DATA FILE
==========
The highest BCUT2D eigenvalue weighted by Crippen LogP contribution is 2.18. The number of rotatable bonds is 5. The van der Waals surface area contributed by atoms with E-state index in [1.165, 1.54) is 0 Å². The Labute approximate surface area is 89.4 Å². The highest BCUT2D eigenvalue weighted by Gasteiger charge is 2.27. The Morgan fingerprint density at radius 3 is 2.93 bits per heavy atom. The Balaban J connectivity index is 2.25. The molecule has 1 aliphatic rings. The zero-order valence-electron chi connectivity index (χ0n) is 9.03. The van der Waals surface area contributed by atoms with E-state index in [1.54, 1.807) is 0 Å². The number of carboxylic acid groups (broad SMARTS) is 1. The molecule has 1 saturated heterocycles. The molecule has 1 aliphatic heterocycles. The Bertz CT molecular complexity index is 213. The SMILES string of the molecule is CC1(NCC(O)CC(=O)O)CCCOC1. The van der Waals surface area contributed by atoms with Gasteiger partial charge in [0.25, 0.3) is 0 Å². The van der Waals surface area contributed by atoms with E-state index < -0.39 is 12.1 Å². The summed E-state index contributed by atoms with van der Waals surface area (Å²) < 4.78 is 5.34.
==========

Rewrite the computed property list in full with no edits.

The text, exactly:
The highest BCUT2D eigenvalue weighted by Crippen LogP contribution is 2.18. The number of rotatable bonds is 5. The van der Waals surface area contributed by atoms with E-state index in [1.165, 1.54) is 0 Å². The Labute approximate surface area is 89.4 Å². The highest BCUT2D eigenvalue weighted by Gasteiger charge is 2.27. The Morgan fingerprint density at radius 3 is 2.93 bits per heavy atom. The Balaban J connectivity index is 2.25. The molecule has 1 aliphatic rings. The zero-order valence-electron chi connectivity index (χ0n) is 9.03. The van der Waals surface area contributed by atoms with E-state index in [1.54, 1.807) is 0 Å². The number of carboxylic acid groups (broad SMARTS) is 1. The molecule has 1 saturated heterocycles. The molecule has 1 aliphatic heterocycles. The Bertz CT molecular complexity index is 213. The SMILES string of the molecule is CC1(NCC(O)CC(=O)O)CCCOC1. The van der Waals surface area contributed by atoms with Gasteiger partial charge in [0.25, 0.3) is 0 Å². The van der Waals surface area contributed by atoms with E-state index < -0.39 is 12.1 Å². The summed E-state index contributed by atoms with van der Waals surface area (Å²) < 4.78 is 5.34.